The fact that West Ham just might prevent Liverpool from gathering the riches of the Champions League should be a cause for celebration in the unpredictability of football rather than causing dread in the Boardrooms.
These money men need to be kicked out of football, a game that they will never understand.
David Griffith aka Blind Hammer
Blind Hammer looks at the future for Antonio
Antonio’s latest hamstring setback is a disappointment. In a memorable season, his brilliance has flickered only briefly. Unfortunately, he cannot provide the main attacking focal point in the next 2 seasons.
Michael Owen, who also relied on explosive pace, was never the same after his recurrent hamstrings. Sadly if players like Owen or Antonio ease up 5% you only get 50% impact.
Yet Antonio can still become a legend for us. he could still have a full-throttle, match-winning impact from the bench.
Football has a history of deadly super subs.
Ole Gunnar Solskjær had a renowned sub career. He scored 28 goals from the bench, most famously in the 1999 Champions League Final.
However, if Antonio wants a role model it is not Solskjær he should look to but David Fairclough.
When I was young, attending Liverpool University, I watched in wonder at what seemed countless games in which the original super-sub exploded into the game late on, devastating defenders in his wake.
As soon as Fairclough started warming up the Kop reacted and built up a frenzy of excitement.
Fairclough destroyed defences from the bench, scoring 1 goal in 3 Despite only limited minutes. I remember, I could see in those days, that even when not scoring he ran tiring defences ragged.
This is precisely the role I could see for Antonio. Fairclough was used as a weapon. His role was not just to rescue games, though famously he did that. Instead, Liverpool used him to mercilessly ram home their advantage.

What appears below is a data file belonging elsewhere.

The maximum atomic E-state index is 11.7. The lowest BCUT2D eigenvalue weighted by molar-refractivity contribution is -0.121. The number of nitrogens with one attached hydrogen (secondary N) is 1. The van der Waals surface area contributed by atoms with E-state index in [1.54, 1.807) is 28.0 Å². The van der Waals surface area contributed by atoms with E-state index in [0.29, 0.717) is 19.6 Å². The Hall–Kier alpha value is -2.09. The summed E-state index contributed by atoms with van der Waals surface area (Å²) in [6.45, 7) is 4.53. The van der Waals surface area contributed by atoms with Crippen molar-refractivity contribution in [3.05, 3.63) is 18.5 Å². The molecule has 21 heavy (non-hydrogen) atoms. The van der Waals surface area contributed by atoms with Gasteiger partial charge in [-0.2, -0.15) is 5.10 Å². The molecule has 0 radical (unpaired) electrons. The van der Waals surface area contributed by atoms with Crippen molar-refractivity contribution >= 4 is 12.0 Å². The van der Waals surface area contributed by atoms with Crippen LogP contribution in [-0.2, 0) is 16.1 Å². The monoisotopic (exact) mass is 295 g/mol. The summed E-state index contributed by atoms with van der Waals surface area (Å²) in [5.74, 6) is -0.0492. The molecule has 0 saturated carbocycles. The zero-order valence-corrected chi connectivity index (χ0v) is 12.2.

In 1976 I saw him burst off the bench to beat six tiring Everton defenders before firing past goalkeeper Dai Davies. Fairclough’s most famous strike though came in 1977 when, he, again, from the bench, scored the winner in the closing minutes in a memorable European Cup Quarter Final comeback against a despairing St Etienne.
If West Ham do make it into Europe Antonio can take heart from Fairclough’s example. He too, could have an even more famous future. He can still become a Hammers European legend.
David Griffith aka Blind Hammer
After the Man United Defeat Blind Hammer looks at the wider perspective
The Man United defeat pricked our bubbles. Still Moyes consistently warned that there would be bumps in this journey.
There remains a massive resource disparity between West Ham and most of our current lofty challengers. . Our second best player is a Manchester United reject who could not force his way into their first team.
The wider perspective is that, for once, we are over achieving. West Ham’s wage bill and turnover should, see us competing around 8th . The actual par may vary slightly because of the yo yoing relegation of clubs like Villa and Newcastle.
Happily both Leicester and West Ham are punching above their weight. West Ham are over achieving after decades, Payet season excepted, of under performing.
The Moyes project though has the opportunity to raise this par.
Some fans hoped for a sugar daddy investor ready to pour billions into West Ham to pump the club to a higher level.
More realistically raising our par means growing the club.
By Blind Hammer